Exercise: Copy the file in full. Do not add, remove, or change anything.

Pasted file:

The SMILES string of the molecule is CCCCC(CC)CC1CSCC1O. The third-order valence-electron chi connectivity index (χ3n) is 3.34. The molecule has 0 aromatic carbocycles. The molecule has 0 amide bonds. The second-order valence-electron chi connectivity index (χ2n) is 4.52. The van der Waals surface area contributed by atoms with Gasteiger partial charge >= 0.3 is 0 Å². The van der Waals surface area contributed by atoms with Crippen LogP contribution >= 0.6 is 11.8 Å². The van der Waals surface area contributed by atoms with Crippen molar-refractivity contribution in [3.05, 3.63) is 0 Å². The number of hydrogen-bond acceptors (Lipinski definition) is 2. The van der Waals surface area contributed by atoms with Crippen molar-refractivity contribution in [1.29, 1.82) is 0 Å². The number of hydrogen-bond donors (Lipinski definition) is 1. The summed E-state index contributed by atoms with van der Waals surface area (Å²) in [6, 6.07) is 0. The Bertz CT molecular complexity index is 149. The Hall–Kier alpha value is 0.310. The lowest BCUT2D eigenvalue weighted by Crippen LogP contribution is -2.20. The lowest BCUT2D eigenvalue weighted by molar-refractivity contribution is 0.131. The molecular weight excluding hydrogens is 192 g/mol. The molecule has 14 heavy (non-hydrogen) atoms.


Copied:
The SMILES string of the molecule is CCCCC(CC)CC1CSCC1O. The third-order valence-electron chi connectivity index (χ3n) is 3.34. The molecule has 0 aromatic carbocycles. The molecule has 0 amide bonds. The second-order valence-electron chi connectivity index (χ2n) is 4.52. The van der Waals surface area contributed by atoms with Gasteiger partial charge >= 0.3 is 0 Å². The van der Waals surface area contributed by atoms with Crippen LogP contribution >= 0.6 is 11.8 Å². The van der Waals surface area contributed by atoms with Crippen molar-refractivity contribution in [3.05, 3.63) is 0 Å². The number of hydrogen-bond acceptors (Lipinski definition) is 2. The van der Waals surface area contributed by atoms with Crippen molar-refractivity contribution in [1.29, 1.82) is 0 Å². The number of hydrogen-bond donors (Lipinski definition) is 1. The summed E-state index contributed by atoms with van der Waals surface area (Å²) in [6, 6.07) is 0. The Bertz CT molecular complexity index is 149. The Hall–Kier alpha value is 0.310. The lowest BCUT2D eigenvalue weighted by Crippen LogP contribution is -2.20. The lowest BCUT2D eigenvalue weighted by molar-refractivity contribution is 0.131. The molecular weight excluding hydrogens is 192 g/mol. The molecule has 14 heavy (non-hydrogen) atoms.